“This Time We Went Too Far”

Truth and Consequences in the Gaza Invasion

By Norman Finkelstein

Editors’ Note: This article is excerpted from Norman Finkelstein’s important new book about the Gaza conflict, “This Time We Went Too Far” published this month by OR Books. To purchase a copy of the complete book please visit OR Books. This book is not available from bookstores or other online retailers.

March 06, 2010 "CounterPunch" March 03, 2010 – Public outrage
at the Gaza invasion did not come out of the blue but rather marked the
nadir of a curve plotting a steady decline in support for Israel. As
polling data of Americans and Europeans, both Gentiles and Jews,
suggest, the public has become increasingly critical of Israeli policy
over the past decade. The horrific images of death and destruction
broadcast around the world during and after the invasion accelerated
this development. “The increased and brutal frequency of war in this
volatile region has shifted international opinion,” the British Financial Times editorialized one year later, “reminding Israel it is not above the law. Israel can no longer dictate the terms of debate.”

One
poll registering the fallout from the Gaza attack in the United States
found that American voters calling themselves supporters of Israel
plummeted from 69 per cent  before the attack to 49 per cent  in June
2009, while voters believing that the U.S. should support Israel
dropped from 69 per cent  to 44 per cent. Consumed by hate, emboldened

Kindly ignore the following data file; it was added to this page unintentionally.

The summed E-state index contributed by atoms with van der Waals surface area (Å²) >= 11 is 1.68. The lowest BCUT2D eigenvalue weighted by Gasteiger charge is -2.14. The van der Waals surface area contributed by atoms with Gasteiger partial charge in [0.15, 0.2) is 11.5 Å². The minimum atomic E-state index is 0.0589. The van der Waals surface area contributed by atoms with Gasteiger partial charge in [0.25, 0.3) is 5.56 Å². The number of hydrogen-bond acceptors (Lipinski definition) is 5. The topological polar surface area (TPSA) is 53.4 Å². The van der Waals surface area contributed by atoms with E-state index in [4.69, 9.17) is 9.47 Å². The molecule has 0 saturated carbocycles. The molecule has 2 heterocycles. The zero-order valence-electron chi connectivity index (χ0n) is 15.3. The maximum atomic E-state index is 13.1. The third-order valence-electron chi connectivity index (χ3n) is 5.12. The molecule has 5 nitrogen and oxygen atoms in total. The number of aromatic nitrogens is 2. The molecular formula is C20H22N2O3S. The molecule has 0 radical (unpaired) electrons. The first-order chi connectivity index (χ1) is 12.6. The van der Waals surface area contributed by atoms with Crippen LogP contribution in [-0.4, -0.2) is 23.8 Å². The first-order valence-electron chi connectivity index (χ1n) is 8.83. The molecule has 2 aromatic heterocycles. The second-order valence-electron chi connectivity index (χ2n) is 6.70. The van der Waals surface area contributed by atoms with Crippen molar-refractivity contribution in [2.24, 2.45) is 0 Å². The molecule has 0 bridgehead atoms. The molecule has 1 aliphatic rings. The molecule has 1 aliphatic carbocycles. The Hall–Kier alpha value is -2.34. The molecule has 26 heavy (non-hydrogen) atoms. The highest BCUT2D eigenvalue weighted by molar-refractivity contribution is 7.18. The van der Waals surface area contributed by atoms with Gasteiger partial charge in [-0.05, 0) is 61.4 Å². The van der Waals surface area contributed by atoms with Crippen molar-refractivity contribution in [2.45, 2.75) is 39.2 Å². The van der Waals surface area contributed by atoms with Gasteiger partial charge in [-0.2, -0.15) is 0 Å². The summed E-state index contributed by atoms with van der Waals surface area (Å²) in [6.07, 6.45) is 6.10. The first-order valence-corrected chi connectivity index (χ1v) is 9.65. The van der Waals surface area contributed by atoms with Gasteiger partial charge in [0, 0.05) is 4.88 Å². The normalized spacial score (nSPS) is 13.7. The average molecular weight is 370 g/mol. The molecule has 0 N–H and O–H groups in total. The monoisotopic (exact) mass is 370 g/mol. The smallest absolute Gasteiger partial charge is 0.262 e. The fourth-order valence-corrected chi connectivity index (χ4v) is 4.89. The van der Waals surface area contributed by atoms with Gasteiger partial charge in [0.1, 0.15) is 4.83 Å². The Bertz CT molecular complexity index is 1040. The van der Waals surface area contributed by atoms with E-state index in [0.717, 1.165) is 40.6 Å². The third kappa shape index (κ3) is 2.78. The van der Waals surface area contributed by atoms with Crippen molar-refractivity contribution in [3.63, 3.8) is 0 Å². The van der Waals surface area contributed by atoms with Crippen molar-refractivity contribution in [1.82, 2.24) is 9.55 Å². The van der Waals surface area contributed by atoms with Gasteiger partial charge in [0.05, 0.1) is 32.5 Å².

by self-righteousness, and confident that it could control or
intimidate public opinion, Israel carried on in Gaza as if it could get
away with mass murder in broad daylight. But while official Western
support for Israel held firm, the carnage set off an unprecedented wave
of popular outrage throughout the world. Whether it was because the
assault came on the heels of the devastation Israel wrought in Lebanon,
or because of Israel’s relentless persecution of the people of Gaza, or
because of the sheer cowardice of the assault, the Gaza invasion
appeared to mark a turning point in public opinion reminiscent of the
international reaction to the 1960 Sharpeville massacre in apartheid
South Africa.

In
the Jewish diaspora official communal organizations with longstanding
ties to Israel predictably lent blind support. But, at the same time,
newly minted progressive Jewish organizations distanced themselves to a
lesser or greater degree. Whereas in the past mainstream Jews actively
supported Israeli wars, most registered ambivalence during the
invasion, apart from a contracting older minority that came out
swinging in Israel’s defense, and an expanding younger minority that
scathingly denounced it. Between the increasing estrangement of younger
Jews from Israeli bellicosity and the increasing qualms of Jews
generally about supporting it, the Gaza massacre signaled the break-up
of hitherto blanket Jewish support for Israeli wars. In addition,
whereas the antiwar demonstrations in most Western countries were
ethnically heterogeneous (including significant numbers of Jews), the
“pro”-Israeli demonstrations were composed almost exclusively of Jews.
The fact that active opposition to Israeli policy, say, on college
campuses, has spread beyond the Arab-Muslim core towards the
mainstream, whereas active support for Israel has shrunk to a fraction
of the ethnic Jewish core, is a telling indicator of where things are
headed. The era of the “beautiful” Israel has passed, it seems
irrevocably, and the disfigured Israel that in recent years has
replaced it in the public consciousness is a growing embarrassment. It
is not so much that Israel’s behavior is worse than it was before, but
rather that the record of that behavior has, finally, caught up with
it.               More…………………..

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